2024 climate challenges

St. Anthony’s Day has passed, and half of winter is over. It’s time to prepare more seriously for the new season.


Little snow was followed by a -25°C cold snap on winter crop fields in early 2024. Temperatures fluctuate significantly – one day it’s -20, and the next day it’s thawing. Thaws turn the snow covering plants into ice, which takes longer to melt than fluffy snow.

If you’ve read my worst-case scenario for winter crops, the 23/24 winter seems to be following it in some areas. 

So far, I have believed that the lack of oxygen under the ice crust is the cause of death for the plants. However, according to METK researchers, this is not such a significant problem; instead, ice is a good conductor of cold, and external temperatures reach the plants more effectively. 

In Estonia, there have been temperatures below -20 degrees even in March, and if that comes on top of the ice layer in the field, it directly reaches the plants. The sun also cannot penetrate under the ice crust, meaning that photosynthesis does not work.

METK researchers dug up winter wheat around January 11th in the Jõgeva (where I am based), Viljandi, and Kuusiku experimental centers, and it was alive in all three variants. In the last two centers, there were also signs of life in winter rapeseed. Does this apply to my winter crops? Estonia is so diverse climatically and topographically that conditions can vary greatly even within a 5 km radius. But it does give some indications.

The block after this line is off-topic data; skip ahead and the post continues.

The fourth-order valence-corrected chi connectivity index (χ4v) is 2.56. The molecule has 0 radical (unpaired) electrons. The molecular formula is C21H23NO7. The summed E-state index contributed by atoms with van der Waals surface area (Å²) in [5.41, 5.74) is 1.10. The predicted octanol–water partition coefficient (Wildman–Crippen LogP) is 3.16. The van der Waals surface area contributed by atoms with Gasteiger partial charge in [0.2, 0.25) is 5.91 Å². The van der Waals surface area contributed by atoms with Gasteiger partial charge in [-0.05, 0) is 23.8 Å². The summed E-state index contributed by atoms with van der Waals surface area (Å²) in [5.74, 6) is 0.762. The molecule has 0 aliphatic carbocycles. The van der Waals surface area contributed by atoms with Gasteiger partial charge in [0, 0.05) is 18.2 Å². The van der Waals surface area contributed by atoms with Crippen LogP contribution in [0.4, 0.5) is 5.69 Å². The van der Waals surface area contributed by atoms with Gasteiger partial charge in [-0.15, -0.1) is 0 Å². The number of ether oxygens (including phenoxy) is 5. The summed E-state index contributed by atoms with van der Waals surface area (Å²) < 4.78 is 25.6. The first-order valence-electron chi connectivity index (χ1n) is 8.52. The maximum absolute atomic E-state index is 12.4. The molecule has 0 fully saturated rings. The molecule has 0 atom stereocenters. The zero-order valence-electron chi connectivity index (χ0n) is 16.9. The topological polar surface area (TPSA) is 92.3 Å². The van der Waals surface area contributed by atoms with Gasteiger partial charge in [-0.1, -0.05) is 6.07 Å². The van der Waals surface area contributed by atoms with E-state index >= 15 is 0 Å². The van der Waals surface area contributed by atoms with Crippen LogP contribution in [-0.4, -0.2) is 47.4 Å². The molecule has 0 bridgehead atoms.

Spring-Summer Outlook

The last 3 years in Estonia had dry summers. Maybe the fourth year will be less extreme. In 2023, Jõgevamaa saw no rain from May 7th to July 1st (0mm). Despite this, winter barley yielded over 7 t/ha, winter wheat over 6t on decent fields. How is this possible? I don’t know. Was the drought only in my imagination? Summer crops showed the reality, with spring barley at 1.5t, and peas underperformed. The health of winter crops is crucial, as in a dry summer, the yield difference can be multiple times in favor of winter crops.

Leave a Reply

Your email address will not be published. Required fields are marked *